And boy, did he ever. The plan was always to make a scalable, quick-service restaurant model and replicate it. Ralph mentions McDonald’s as the ideal. Over four years, Rubio’s raised $9.6 million in capital and expanded to 63 locations. Fish tacos became San Diego’s most iconic food, as cheesesteaks are to Philly and pizza is to New York.
Since his first investors needed an exit strategy—and the tech boom had made IPOs the sexy business play in the late ’90s—Rubio’s went public in 1999. Buca di Beppo and P. F. Chang’s had recently done it and thrived. Ralph and his family flew to Rosewood Capital’s offices in San Francisco to watch Rubio’s enter the stock ticker. The IPO raised $23 million, allowing them to expand to 204 stores. It provided Ralph with lifelong financial security—and some grand delusions.
"The IPO was a massive thing—my wife, Dione, was there, my kids," he remembers. "But looking back on it, it was a bad day in another way. I ran into this thing called ‘hubris’ and it knocked me on my ass. I got caught up in the fame and fortune and Rubio’s doing so well. I’m tracking my stock price. You can calculate your net worth every five minutes. I was foolish."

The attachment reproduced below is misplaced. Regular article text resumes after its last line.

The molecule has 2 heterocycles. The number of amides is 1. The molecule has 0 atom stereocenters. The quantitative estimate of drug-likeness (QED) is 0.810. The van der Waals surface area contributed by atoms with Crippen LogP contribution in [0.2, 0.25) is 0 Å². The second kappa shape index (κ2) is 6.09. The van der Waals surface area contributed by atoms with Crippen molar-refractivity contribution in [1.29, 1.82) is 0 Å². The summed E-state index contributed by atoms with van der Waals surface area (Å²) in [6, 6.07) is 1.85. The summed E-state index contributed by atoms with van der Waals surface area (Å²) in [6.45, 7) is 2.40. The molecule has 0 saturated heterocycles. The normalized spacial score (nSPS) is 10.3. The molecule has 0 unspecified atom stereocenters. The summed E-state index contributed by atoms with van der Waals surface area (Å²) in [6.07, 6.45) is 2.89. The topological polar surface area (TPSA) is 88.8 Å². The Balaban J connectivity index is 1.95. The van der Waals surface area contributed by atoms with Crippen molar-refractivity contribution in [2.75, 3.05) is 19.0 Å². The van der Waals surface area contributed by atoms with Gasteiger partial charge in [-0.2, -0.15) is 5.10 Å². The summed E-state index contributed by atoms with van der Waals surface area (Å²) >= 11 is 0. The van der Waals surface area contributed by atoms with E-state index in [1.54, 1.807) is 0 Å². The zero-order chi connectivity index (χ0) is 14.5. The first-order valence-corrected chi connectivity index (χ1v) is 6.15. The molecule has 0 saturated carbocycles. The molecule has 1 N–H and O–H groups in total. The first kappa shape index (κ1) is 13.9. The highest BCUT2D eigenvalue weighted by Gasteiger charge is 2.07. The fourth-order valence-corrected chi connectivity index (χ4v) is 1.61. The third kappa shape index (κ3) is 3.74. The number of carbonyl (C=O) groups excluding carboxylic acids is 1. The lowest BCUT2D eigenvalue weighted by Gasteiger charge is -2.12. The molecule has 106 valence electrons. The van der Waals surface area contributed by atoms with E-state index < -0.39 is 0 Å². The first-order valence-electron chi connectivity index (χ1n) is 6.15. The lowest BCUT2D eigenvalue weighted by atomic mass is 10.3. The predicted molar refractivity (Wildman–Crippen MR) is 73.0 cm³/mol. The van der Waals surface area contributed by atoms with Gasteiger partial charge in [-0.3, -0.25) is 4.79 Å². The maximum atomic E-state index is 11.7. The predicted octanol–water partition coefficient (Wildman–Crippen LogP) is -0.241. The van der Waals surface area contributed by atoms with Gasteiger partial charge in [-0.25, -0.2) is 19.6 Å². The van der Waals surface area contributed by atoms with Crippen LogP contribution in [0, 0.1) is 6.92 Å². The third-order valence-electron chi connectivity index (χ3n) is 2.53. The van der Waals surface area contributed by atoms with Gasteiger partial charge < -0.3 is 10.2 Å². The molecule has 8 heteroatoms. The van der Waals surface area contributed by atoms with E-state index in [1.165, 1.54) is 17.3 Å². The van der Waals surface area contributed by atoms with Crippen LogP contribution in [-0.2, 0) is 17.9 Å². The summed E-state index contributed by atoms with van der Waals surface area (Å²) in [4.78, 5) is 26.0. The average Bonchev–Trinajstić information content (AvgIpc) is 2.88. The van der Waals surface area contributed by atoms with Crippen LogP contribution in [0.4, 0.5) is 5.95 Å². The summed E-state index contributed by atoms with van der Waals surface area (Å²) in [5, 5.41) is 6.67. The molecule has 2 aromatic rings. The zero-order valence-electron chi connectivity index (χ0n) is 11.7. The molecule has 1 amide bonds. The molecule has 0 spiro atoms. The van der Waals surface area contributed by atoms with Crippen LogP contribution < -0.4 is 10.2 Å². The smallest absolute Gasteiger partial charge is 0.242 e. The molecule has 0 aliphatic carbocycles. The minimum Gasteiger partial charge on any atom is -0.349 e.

The Rubios all liquidated their shares. Dad’s original $70,000 investment turned into a fairly massive number. Ralph was the last Rubio left standing when things got ugly in 2001. "We hit a wall," he says. "After a year of underperformance, we had to close 11 restaurants. Harder, we had to let 100 team members go."
They had grown too fast, venturing into markets they didn’t understand, making poor real estate decisions. Fish tacos sold better closer to the border, where Mexican food is familiar. Ralph even tried franchising, an idea he’d always disliked for quality control reasons. "When things are good, the relationship is great," he says; "when things go bad, franchisees start cutting corners."
His trusted friend Kyle Anderson, at Rosewood Capital, advised him to step down as CEO. "Those were dark times emotionally," says Ralph, sitting in the backyard of his idyllic home in Rancho Santa Fe, which you must admit is a pretty safe place to admit past business faults. "I was full of too much pride. My feelings were hurt. I had some growing up to do. But it didn’t last long. I came around. One of the things that’s served me well is I’m very pragmatic. I was never trained to be the CEO of a publicly traded company. I had a good run."
Ralph remained as chairman and cofounder, and worked alongside Mark Simon, who’s been CEO for eight years, "was trained to do this, and is a brilliant leader." The company slowed its growth, massaged its marketing (they’ve gone through four name changes), and "operated our way out of it," in Ralph’s words. In 2010, they sold for $91 million to Connecticut-based Mill Road Capital, which bought out the remaining public shares and made Rubio’s a private company once again.